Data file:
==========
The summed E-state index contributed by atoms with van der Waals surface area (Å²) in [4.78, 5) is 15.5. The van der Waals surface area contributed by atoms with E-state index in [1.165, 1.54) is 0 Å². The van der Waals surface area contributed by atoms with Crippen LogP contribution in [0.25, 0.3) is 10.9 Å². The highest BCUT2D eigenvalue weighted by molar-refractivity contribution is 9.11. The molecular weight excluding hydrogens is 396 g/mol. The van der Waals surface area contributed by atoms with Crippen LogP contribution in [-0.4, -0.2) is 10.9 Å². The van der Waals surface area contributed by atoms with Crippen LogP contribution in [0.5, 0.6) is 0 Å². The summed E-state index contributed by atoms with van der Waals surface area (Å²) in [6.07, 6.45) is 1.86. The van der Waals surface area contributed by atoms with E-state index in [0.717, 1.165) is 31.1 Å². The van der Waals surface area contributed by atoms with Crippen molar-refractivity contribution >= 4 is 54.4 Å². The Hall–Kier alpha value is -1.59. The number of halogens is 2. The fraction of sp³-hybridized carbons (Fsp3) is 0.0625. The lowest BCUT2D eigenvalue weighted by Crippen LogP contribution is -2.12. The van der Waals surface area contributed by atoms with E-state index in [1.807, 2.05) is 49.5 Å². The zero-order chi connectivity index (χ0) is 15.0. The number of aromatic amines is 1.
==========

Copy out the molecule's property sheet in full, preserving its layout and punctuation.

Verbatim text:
The summed E-state index contributed by atoms with van der Waals surface area (Å²) in [4.78, 5) is 15.5. The van der Waals surface area contributed by atoms with E-state index in [1.165, 1.54) is 0 Å². The van der Waals surface area contributed by atoms with Crippen LogP contribution in [0.25, 0.3) is 10.9 Å². The highest BCUT2D eigenvalue weighted by molar-refractivity contribution is 9.11. The molecular weight excluding hydrogens is 396 g/mol. The van der Waals surface area contributed by atoms with Crippen LogP contribution in [-0.4, -0.2) is 10.9 Å². The van der Waals surface area contributed by atoms with Crippen LogP contribution in [0.5, 0.6) is 0 Å². The summed E-state index contributed by atoms with van der Waals surface area (Å²) in [6.07, 6.45) is 1.86. The van der Waals surface area contributed by atoms with E-state index in [0.717, 1.165) is 31.1 Å². The van der Waals surface area contributed by atoms with Crippen molar-refractivity contribution >= 4 is 54.4 Å². The Hall–Kier alpha value is -1.59. The number of halogens is 2. The fraction of sp³-hybridized carbons (Fsp3) is 0.0625. The lowest BCUT2D eigenvalue weighted by Crippen LogP contribution is -2.12. The van der Waals surface area contributed by atoms with E-state index in [1.807, 2.05) is 49.5 Å². The zero-order chi connectivity index (χ0) is 15.0. The number of aromatic amines is 1.